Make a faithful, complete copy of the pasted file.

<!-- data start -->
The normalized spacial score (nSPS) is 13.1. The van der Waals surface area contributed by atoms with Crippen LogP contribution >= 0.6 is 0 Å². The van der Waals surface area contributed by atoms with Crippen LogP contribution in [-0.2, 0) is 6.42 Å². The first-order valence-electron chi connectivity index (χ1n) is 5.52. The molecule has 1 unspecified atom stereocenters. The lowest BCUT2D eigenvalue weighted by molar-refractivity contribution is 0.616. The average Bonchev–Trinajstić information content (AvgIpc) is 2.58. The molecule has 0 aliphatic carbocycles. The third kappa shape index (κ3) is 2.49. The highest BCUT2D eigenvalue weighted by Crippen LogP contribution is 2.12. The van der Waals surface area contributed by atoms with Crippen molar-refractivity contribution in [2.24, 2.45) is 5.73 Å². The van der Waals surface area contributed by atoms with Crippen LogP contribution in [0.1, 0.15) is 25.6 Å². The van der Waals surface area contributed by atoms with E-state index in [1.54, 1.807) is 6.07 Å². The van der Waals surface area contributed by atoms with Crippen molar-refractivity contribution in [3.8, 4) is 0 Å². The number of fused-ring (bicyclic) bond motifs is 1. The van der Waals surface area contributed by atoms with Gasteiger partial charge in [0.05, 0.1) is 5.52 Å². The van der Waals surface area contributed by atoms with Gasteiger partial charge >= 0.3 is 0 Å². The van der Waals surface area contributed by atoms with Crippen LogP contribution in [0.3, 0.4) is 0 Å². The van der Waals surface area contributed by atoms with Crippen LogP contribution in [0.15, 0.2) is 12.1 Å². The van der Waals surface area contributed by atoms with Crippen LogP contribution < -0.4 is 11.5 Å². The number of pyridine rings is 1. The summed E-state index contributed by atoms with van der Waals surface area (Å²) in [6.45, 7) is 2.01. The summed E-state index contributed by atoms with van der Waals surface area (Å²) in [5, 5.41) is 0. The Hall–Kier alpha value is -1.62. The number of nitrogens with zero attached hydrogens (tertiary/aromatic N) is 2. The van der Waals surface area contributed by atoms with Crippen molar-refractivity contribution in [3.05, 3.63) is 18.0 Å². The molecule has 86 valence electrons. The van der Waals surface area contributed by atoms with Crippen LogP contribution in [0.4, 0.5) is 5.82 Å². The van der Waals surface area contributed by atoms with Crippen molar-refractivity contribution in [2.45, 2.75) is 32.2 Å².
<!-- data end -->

The normalized spacial score (nSPS) is 13.1. The van der Waals surface area contributed by atoms with Crippen LogP contribution >= 0.6 is 0 Å². The van der Waals surface area contributed by atoms with Crippen LogP contribution in [-0.2, 0) is 6.42 Å². The first-order valence-electron chi connectivity index (χ1n) is 5.52. The molecule has 1 unspecified atom stereocenters. The lowest BCUT2D eigenvalue weighted by molar-refractivity contribution is 0.616. The average Bonchev–Trinajstić information content (AvgIpc) is 2.58. The molecule has 0 aliphatic carbocycles. The third kappa shape index (κ3) is 2.49. The highest BCUT2D eigenvalue weighted by Crippen LogP contribution is 2.12. The van der Waals surface area contributed by atoms with Crippen molar-refractivity contribution in [2.24, 2.45) is 5.73 Å². The van der Waals surface area contributed by atoms with Crippen LogP contribution in [0.1, 0.15) is 25.6 Å². The van der Waals surface area contributed by atoms with E-state index in [1.54, 1.807) is 6.07 Å². The van der Waals surface area contributed by atoms with Crippen molar-refractivity contribution in [3.8, 4) is 0 Å². The number of fused-ring (bicyclic) bond motifs is 1. The van der Waals surface area contributed by atoms with Gasteiger partial charge in [0.05, 0.1) is 5.52 Å². The van der Waals surface area contributed by atoms with Gasteiger partial charge >= 0.3 is 0 Å². The van der Waals surface area contributed by atoms with Crippen LogP contribution in [0.3, 0.4) is 0 Å². The van der Waals surface area contributed by atoms with Crippen LogP contribution in [0.15, 0.2) is 12.1 Å². The van der Waals surface area contributed by atoms with Crippen LogP contribution < -0.4 is 11.5 Å². The number of pyridine rings is 1. The summed E-state index contributed by atoms with van der Waals surface area (Å²) in [6.45, 7) is 2.01. The summed E-state index contributed by atoms with van der Waals surface area (Å²) in [5, 5.41) is 0. The Hall–Kier alpha value is -1.62. The number of nitrogens with zero attached hydrogens (tertiary/aromatic N) is 2. The van der Waals surface area contributed by atoms with Crippen molar-refractivity contribution in [3.05, 3.63) is 18.0 Å². The molecule has 86 valence electrons. The van der Waals surface area contributed by atoms with Crippen LogP contribution in [0.4, 0.5) is 5.82 Å². The van der Waals surface area contributed by atoms with Crippen molar-refractivity contribution in [2.45, 2.75) is 32.2 Å².